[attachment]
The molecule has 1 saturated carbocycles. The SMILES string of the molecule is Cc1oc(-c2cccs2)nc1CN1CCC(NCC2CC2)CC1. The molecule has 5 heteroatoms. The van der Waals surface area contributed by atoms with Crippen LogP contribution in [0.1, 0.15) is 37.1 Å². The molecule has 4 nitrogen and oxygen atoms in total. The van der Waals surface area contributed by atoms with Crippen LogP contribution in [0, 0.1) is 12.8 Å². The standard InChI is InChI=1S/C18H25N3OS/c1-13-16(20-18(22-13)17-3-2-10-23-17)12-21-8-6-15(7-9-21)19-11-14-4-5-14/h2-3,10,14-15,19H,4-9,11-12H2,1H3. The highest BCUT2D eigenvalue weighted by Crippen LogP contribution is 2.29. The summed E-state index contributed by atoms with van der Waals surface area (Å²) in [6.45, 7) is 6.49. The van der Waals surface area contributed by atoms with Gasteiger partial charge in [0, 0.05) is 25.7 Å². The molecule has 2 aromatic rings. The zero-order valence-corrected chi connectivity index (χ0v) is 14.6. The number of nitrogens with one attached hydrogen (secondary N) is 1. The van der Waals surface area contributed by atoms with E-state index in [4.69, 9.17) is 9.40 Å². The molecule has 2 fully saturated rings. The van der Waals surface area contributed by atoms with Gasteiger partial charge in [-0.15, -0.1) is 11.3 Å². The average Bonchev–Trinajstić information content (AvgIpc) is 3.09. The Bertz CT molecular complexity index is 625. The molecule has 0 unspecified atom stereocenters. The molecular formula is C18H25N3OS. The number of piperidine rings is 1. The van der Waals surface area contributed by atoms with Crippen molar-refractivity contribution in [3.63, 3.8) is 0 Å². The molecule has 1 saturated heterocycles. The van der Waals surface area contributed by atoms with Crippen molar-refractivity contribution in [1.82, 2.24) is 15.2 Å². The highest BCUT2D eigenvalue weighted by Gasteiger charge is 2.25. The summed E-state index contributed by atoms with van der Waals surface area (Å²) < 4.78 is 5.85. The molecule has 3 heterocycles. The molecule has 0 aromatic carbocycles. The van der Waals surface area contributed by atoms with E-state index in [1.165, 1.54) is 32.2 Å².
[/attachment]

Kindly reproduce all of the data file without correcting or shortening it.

The molecule has 1 saturated carbocycles. The SMILES string of the molecule is Cc1oc(-c2cccs2)nc1CN1CCC(NCC2CC2)CC1. The molecule has 5 heteroatoms. The van der Waals surface area contributed by atoms with Crippen LogP contribution in [0.1, 0.15) is 37.1 Å². The molecule has 4 nitrogen and oxygen atoms in total. The van der Waals surface area contributed by atoms with Crippen LogP contribution in [0, 0.1) is 12.8 Å². The standard InChI is InChI=1S/C18H25N3OS/c1-13-16(20-18(22-13)17-3-2-10-23-17)12-21-8-6-15(7-9-21)19-11-14-4-5-14/h2-3,10,14-15,19H,4-9,11-12H2,1H3. The highest BCUT2D eigenvalue weighted by Crippen LogP contribution is 2.29. The summed E-state index contributed by atoms with van der Waals surface area (Å²) in [6.45, 7) is 6.49. The van der Waals surface area contributed by atoms with Gasteiger partial charge in [0, 0.05) is 25.7 Å². The molecule has 2 aromatic rings. The zero-order valence-corrected chi connectivity index (χ0v) is 14.6. The number of nitrogens with one attached hydrogen (secondary N) is 1. The van der Waals surface area contributed by atoms with E-state index in [4.69, 9.17) is 9.40 Å². The molecule has 2 fully saturated rings. The van der Waals surface area contributed by atoms with Gasteiger partial charge in [-0.15, -0.1) is 11.3 Å². The average Bonchev–Trinajstić information content (AvgIpc) is 3.09. The Bertz CT molecular complexity index is 625. The molecule has 0 unspecified atom stereocenters. The molecular formula is C18H25N3OS. The number of piperidine rings is 1. The van der Waals surface area contributed by atoms with Crippen molar-refractivity contribution in [3.63, 3.8) is 0 Å². The molecule has 1 saturated heterocycles. The van der Waals surface area contributed by atoms with Crippen molar-refractivity contribution in [1.82, 2.24) is 15.2 Å². The highest BCUT2D eigenvalue weighted by Gasteiger charge is 2.25. The summed E-state index contributed by atoms with van der Waals surface area (Å²) < 4.78 is 5.85. The molecule has 3 heterocycles. The molecule has 0 aromatic carbocycles. The van der Waals surface area contributed by atoms with E-state index in [1.165, 1.54) is 32.2 Å².